The Government is concerned that "fat cat" rows about executive pay have tarnished the image of shareholding and handed the opposition an easy political target. A series of measures will be announced by Treasury ministers within the next few months to boost the appeal of private shareholding in the run-up to the general election.
Ministers privately acknowledge that, despite the massive privatisation programme, the Government has not realised its ambitions for a "shareholder democracy". This week's DTI measures, first announced in November following an earlier recommendation from the House of Commons Employment Select Committee, come shortly before the 30 April British Gas annual meeting. Shareholder outrage over huge rises for then chief executive Cedric Brown at the British Gas meeting a year ago was one of the factors forcing the Government to take action on shareholder rights.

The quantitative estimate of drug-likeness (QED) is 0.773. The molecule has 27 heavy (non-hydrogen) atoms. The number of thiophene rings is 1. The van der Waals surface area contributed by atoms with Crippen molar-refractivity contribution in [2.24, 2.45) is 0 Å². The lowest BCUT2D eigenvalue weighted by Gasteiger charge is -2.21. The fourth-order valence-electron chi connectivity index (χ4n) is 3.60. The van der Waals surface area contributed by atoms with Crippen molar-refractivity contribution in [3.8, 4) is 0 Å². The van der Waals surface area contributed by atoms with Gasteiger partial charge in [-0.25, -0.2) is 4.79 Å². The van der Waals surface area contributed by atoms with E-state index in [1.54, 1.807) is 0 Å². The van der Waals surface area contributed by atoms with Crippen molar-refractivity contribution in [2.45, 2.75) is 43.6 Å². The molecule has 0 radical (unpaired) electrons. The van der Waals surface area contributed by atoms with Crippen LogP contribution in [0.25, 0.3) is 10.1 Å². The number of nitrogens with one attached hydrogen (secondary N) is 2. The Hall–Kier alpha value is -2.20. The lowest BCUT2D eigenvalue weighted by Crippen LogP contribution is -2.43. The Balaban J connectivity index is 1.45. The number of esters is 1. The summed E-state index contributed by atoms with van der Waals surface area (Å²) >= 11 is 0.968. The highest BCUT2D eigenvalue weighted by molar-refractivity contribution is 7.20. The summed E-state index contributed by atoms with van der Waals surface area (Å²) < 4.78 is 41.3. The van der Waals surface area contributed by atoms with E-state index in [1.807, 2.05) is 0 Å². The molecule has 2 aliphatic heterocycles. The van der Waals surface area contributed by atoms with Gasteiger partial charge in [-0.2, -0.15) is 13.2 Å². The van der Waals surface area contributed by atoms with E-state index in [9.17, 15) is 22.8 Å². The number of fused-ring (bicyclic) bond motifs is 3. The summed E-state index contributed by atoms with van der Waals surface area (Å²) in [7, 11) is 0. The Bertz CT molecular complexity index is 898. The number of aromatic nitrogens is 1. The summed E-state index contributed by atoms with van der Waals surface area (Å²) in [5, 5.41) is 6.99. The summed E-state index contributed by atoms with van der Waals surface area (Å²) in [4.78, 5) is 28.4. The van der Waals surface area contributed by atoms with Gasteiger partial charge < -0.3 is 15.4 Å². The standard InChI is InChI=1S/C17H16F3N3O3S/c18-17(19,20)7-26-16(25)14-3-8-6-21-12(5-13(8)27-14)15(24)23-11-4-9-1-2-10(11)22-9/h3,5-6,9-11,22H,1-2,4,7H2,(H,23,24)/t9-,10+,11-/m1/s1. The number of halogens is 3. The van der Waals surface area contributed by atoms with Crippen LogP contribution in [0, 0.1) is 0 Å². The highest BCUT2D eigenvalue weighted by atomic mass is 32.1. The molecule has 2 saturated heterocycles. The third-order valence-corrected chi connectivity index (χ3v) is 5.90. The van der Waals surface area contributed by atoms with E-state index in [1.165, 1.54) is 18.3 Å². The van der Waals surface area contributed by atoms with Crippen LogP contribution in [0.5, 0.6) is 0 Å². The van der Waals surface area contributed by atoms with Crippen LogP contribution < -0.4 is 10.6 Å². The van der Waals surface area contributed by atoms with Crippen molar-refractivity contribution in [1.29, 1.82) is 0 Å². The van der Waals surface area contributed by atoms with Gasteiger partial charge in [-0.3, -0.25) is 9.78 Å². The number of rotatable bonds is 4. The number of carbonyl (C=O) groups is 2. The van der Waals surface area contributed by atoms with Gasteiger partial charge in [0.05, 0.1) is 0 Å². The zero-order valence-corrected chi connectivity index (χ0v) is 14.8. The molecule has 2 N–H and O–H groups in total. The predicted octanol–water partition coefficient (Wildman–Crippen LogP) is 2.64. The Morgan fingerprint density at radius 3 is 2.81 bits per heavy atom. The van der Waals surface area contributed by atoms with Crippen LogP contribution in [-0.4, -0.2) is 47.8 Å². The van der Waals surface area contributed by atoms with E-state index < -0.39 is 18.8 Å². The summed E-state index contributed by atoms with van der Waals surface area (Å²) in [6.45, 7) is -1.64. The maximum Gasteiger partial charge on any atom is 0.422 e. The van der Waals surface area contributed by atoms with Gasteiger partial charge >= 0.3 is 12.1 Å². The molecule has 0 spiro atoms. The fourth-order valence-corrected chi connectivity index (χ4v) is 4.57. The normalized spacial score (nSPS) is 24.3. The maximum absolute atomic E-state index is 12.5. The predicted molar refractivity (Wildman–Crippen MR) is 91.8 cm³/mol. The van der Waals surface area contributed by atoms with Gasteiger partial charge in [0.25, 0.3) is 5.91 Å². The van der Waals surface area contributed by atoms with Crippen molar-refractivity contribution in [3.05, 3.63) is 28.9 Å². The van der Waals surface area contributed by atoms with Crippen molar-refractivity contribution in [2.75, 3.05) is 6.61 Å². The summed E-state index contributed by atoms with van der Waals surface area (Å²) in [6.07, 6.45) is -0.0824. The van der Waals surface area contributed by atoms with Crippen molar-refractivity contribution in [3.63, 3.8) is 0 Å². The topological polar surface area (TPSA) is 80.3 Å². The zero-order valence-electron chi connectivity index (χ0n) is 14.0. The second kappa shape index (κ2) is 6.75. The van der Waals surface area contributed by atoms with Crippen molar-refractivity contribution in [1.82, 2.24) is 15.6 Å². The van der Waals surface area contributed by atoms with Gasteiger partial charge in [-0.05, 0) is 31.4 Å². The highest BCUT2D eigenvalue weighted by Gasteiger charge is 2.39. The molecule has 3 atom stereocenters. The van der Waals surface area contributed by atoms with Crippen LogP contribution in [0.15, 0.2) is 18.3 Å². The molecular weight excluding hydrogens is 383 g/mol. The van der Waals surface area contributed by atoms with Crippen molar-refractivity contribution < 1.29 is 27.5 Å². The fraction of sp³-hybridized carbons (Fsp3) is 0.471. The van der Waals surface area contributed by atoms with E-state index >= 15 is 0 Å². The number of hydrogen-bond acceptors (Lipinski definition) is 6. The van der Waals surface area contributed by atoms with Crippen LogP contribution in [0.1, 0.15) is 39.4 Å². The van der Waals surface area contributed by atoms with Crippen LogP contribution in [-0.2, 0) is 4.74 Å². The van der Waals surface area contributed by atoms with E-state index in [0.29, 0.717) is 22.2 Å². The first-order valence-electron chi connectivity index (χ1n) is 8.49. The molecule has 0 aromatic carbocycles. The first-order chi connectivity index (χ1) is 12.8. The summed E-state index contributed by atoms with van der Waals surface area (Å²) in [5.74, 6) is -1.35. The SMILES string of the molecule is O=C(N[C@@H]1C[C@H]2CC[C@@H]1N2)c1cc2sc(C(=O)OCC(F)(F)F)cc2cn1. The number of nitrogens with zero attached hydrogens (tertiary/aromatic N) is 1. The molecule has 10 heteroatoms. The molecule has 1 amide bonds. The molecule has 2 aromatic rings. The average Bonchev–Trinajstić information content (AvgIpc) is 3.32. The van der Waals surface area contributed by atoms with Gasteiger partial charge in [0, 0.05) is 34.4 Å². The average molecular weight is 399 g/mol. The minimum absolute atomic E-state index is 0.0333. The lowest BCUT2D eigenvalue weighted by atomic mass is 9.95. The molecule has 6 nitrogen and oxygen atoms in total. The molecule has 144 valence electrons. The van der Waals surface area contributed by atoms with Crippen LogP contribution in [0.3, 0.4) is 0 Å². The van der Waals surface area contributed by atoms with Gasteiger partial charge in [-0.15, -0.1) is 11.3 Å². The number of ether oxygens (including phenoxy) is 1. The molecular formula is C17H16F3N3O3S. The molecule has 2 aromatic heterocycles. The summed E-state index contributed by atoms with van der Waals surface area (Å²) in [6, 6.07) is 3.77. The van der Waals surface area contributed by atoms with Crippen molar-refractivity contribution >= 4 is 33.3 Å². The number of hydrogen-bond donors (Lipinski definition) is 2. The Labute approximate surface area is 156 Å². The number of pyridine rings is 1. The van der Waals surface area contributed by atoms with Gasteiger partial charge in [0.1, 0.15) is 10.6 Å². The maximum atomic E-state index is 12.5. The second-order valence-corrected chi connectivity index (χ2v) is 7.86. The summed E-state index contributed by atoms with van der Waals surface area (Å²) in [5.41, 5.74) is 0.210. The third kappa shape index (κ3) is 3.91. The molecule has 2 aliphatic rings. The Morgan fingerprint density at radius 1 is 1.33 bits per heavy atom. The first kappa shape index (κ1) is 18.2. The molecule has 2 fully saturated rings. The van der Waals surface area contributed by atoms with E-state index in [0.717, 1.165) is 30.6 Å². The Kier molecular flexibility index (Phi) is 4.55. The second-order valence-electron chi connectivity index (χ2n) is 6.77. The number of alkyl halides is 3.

The DTI's proposed changes to the Companies Act are expected to force companies to pick up the bill for circulating resolutions put forward by individual shareholders, as long as certain conditions are met. The conditions will include enough support from other shareholders and timeliness in submitting the resolution.
The cost of putting an independent resolution to the vote at the annual meeting can run into thousands of pounds, and companies will be reluctant to meet the cost. But Mr Lang has recognised the importance shareholders attach to the ability to raise issues at annual general meetings.
Some companies have made it steadily more difficult through amendments to their articles of association for their private shareholders to have a voice. Pensions and Investment Research Consultants, a corporate governance research group, has reported that six companies - National Westminster Bank, Welsh Water, BTR, Williams Holdings, Rank and Royal Insurance - have recently taken such steps.
Shareholder frustration led to chaotic scenes at least year's British Gas meeting, with the introduction of a live pig named Cedric and television reporters resorting to smuggling cameras into the heavily guarded meeting.Reuse content